A study of the first 250,000 patients hospitalised with COVID-19 in Brazil shows that almost half were under 60 years-old and two of every five patients died. In-hospital mortality was higher in areas with fragile health systems.

More good news regarding duration of immunity

Memory B cells to SARS-CoV-2 persist for more than 6 months and produce antibodies that are more potent and likely more resistant to mutations in the Spike protein than those produced one month after infection, according to a study by the Rockefeller University.

A UK study that followed 20,000 healthcare workers shows that people that have had COVID-19 are likely to be protected from disease for several months, although some may still become infected in nose and throat and transmit the virus.

From pandemic to endemic

A model predicts that, once SARS-CoV-2 becomes endemic, exposure during early childhood will cause no more than a common cold but will be enough to induce long-lasting immunity that protects from severe disease later in life.

Results for more vaccine candidates

Phase 1/2 results for another viral vector vaccine candidate

The safety and immunogenicity results for Janssen’s Ad26-based COVID-19 vaccine candidate show that neutralizing antibodies were detected in all participants between 30 and 60 days after one single shot. Antibody and T cell responses were lower in adults aged over 65 years, raising the question whether one single shot will be enough to protect this population. In fact, those participants who received a second dose showed a further increase in antibody levels. A phase 3 trial with one versus two doses of the vaccine is currently underway.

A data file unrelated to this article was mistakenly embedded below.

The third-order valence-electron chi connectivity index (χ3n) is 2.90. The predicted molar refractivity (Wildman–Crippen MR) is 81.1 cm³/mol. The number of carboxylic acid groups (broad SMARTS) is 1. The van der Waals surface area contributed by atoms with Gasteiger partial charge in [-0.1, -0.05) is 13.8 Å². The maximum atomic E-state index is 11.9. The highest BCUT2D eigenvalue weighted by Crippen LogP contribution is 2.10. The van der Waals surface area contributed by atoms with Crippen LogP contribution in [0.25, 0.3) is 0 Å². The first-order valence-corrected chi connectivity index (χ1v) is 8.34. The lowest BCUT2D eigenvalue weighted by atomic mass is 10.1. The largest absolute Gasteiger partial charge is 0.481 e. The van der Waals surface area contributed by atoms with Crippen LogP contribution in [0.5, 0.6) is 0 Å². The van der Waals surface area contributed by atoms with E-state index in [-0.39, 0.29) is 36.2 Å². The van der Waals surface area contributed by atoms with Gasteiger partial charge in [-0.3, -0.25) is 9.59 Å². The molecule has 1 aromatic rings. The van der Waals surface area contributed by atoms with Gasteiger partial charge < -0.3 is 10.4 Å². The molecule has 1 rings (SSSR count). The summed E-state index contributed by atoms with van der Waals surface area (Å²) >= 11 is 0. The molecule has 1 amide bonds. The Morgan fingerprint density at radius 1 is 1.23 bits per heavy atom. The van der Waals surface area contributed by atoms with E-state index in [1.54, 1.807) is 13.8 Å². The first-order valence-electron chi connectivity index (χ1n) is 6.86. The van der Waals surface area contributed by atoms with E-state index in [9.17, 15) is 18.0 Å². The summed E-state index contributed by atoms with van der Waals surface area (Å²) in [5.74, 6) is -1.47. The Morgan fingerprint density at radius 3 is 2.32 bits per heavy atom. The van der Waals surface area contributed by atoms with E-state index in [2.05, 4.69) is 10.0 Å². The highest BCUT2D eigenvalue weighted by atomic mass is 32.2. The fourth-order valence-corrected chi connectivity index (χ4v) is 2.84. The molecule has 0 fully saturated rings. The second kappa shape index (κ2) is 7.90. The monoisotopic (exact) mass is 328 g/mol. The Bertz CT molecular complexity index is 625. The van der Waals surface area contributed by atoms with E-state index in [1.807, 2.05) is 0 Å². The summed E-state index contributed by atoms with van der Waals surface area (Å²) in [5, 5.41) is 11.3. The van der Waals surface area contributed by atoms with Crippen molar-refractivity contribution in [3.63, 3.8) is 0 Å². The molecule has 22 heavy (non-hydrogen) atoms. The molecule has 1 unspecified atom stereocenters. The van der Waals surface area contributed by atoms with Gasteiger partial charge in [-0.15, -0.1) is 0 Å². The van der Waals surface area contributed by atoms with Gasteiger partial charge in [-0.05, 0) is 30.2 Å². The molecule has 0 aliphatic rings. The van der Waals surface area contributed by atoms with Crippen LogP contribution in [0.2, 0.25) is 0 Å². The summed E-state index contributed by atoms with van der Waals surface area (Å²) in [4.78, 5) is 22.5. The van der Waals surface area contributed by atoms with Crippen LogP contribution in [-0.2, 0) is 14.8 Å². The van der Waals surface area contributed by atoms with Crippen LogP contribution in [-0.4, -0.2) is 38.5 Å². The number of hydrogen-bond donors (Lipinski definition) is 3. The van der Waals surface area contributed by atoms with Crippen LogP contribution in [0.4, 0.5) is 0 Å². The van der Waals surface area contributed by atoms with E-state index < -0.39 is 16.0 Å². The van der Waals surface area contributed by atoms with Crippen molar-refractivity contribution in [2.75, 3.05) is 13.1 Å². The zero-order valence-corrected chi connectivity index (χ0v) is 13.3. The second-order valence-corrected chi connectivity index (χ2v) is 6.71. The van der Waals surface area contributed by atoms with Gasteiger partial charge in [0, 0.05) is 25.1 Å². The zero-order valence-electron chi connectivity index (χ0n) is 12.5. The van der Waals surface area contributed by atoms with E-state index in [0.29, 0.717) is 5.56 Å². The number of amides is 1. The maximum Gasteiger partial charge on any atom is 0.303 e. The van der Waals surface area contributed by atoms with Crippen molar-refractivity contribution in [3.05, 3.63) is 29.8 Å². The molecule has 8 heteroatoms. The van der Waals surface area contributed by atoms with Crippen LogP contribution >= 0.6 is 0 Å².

Final efficacy results for Sinovac’s vaccine?

Brazilian researchers announced the efficacy of Sinovac’s inactivated virus vaccine was around 50% (after having announced an efficacy of 78% last week). Of the 9200 health workers who participated in the trial, 167 cases were recorded in the placebo group and 85 in the vaccinated group. None of the vaccinated cases had to be hospitalized. A Sinovac spokesman said that the vaccine efficacy was higher (around 70%) if the dosing interval was longer (three weeks instead of two). Turkey and Indonesia, who also performed clinical trials with the vaccine, have authorised its use.